I often get asked whether a chairperson is able to exercise his casting vote at the body corporate’s Annual General Meeting. This question indicates to me that:
1) the scheme needs more information on the casting vote a chairperson is able to exercise in certain circumstances
2) the scheme is probably not counting votes cast at an AGM in the correct manner
Let’s take a closer look at why I would make these statements.
The prescribed management rules provide that the chairperson has a casting vote, in the event that the trustees reach a deadlock when casting their votes for or against a trustee resolution. When the trustees cast their votes in their capacity as such, each trustee is entitled to one vote. Every trustee’s vote therefore carries the same vote value. The only exception being that, if the votes cast (including that of the chairperson) are tied, the chairperson has a casting vote. Practically, this means that the chairperson’s vote will carry double the value of the other trustees’ votes if the votes cast are tied.
The chairperson does not have this ability to cast a casting vote at general meetings, but it is important to understand that it would never be necessary for him/her to do so, as the votes cast at a general meeting cannot be deadlocked. This is because there are values (in the form of participation quotas) attached to every member’s vote cast at a general meeting. This differs substantially from the “one trustee – one vote” system used when voting for or against trustee resolutions. It is therefore of vital importance that every managing agent and trustee peruse the scheme’s PQ sheet, included in the body corporate’s sectional plan, to ascertain each member’s participation quota and therefore vote value.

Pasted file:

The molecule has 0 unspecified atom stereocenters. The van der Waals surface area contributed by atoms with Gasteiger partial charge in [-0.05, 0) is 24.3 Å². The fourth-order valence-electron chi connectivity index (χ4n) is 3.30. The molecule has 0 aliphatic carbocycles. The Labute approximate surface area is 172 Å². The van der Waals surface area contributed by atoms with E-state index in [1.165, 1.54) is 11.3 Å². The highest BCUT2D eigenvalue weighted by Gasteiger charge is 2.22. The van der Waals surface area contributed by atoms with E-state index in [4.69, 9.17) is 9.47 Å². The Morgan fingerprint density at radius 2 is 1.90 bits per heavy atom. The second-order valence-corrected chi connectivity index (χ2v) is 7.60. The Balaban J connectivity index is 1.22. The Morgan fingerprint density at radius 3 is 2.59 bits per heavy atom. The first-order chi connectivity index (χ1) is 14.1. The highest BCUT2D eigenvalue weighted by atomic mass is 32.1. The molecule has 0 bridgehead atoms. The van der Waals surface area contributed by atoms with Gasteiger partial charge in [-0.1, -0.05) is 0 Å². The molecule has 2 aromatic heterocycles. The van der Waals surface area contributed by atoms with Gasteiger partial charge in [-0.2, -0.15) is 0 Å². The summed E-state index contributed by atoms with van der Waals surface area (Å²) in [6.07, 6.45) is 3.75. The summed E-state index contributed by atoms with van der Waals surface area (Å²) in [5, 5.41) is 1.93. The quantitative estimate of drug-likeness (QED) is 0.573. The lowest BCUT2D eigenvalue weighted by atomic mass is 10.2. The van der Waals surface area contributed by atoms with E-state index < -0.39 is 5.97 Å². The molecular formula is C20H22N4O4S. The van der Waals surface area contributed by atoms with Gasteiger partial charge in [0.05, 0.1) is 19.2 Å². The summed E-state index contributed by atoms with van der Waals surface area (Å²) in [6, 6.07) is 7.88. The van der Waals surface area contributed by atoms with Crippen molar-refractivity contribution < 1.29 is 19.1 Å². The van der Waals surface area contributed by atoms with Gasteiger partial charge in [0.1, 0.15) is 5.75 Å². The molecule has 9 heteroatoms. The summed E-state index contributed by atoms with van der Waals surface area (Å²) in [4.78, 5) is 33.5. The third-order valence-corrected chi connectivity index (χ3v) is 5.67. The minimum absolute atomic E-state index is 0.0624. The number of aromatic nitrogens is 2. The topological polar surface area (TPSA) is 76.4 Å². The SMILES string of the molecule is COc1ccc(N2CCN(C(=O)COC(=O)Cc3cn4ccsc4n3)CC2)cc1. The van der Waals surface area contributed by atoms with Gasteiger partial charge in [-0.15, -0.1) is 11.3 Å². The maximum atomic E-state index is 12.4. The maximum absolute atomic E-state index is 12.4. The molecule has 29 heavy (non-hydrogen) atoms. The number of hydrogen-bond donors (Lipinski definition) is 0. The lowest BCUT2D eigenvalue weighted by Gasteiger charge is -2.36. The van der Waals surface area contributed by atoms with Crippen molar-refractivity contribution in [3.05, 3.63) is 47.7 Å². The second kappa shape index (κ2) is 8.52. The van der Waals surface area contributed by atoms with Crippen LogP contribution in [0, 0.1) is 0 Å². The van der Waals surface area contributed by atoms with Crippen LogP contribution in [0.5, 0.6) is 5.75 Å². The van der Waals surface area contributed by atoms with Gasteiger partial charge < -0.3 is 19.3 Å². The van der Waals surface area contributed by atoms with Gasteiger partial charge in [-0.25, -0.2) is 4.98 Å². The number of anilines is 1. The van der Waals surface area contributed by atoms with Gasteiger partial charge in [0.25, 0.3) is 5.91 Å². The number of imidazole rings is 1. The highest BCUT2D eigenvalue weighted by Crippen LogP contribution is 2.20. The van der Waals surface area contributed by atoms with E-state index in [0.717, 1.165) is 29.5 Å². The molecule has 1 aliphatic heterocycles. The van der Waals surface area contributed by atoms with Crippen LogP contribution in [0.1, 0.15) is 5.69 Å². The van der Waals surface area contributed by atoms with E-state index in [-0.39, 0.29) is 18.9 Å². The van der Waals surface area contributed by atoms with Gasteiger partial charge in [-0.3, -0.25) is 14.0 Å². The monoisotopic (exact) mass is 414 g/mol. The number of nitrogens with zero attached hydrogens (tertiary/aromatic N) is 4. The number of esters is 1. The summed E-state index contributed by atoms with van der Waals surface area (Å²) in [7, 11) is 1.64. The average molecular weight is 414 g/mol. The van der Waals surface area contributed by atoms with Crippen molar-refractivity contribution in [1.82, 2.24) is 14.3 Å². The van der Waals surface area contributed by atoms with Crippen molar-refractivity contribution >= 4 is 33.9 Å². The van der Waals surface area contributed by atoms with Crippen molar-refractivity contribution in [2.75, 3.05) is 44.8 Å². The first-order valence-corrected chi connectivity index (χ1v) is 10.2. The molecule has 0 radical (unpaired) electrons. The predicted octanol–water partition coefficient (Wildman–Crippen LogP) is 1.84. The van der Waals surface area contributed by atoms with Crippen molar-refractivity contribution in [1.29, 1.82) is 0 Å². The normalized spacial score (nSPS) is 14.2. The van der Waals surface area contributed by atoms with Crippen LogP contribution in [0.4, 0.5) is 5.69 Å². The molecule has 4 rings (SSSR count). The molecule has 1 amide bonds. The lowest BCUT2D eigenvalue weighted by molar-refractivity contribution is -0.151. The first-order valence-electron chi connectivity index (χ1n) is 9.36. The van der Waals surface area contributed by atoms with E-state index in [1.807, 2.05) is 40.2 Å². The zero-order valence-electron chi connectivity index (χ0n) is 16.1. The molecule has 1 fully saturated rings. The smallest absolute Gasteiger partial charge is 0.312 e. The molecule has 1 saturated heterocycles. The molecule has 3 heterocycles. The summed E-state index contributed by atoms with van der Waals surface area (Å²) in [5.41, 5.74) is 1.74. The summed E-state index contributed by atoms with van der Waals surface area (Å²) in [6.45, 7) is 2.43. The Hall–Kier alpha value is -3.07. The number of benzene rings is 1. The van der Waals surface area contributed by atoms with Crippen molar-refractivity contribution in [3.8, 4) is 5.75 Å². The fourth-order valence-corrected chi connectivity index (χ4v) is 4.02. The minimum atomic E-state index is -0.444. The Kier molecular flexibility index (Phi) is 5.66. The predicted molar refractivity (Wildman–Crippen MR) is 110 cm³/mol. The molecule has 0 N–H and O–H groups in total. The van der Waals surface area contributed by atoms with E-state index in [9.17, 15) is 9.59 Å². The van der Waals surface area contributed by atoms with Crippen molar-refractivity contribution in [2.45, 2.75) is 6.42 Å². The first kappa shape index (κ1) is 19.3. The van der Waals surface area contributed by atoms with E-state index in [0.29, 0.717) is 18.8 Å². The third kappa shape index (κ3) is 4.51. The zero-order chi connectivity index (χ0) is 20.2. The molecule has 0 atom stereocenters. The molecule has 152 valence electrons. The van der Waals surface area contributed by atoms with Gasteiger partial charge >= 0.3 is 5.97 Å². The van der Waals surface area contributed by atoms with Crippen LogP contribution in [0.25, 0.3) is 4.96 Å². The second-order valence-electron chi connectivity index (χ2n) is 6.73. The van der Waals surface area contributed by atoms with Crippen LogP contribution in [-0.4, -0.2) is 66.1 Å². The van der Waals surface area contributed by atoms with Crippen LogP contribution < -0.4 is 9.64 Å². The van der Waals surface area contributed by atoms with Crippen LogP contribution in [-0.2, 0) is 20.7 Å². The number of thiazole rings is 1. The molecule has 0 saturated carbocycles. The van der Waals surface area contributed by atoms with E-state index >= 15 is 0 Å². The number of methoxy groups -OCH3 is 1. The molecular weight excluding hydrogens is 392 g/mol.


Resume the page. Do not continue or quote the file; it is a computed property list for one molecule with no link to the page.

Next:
If more than 50% in value (based on participation quota) of the members at the Annual General Meeting vote in favour of the below resolutions, then these resolutions will pass:
- Elect a person to chair the meeting
- Approve the agenda
- Approve the minutes of the previous general meeting
- Approve the insurance replacement schedules
- Determine the extent of the body corporate’s insurance
- Approve the body corporate’s budgets
- Appoint a particular auditor
- Determine the number of trustees to be elected
- Elect the trustees and give directions or impose restrictions on the trustees
If 50% or less (in value) of those present at the meeting vote in favour of these resolutions, they will not pass, regardless of the chairperson’s vote for or against the resolution.
If you are unsure about when the chairperson is entitled to exercise their casting vote, would like to obtain clarity regarding the counting of votes at an AGM, or generally feel you would like to broaden your knowledge on sectional titles schemes management, why not consider doing the Paddocks UCT Scheme Manager – Sectional Title short course? For more information, email firstname.lastname@example.org.
Article reference: Paddocks Press: Volume 15, Issue 7.
Specialist Community Scheme Attorney (BA (Law) LLB), Ané de Klerk, combines her work experience as a Portfolio Manager with knowledge of conveyancing and community scheme law.
This article is published under the Creative Commons Attribution license.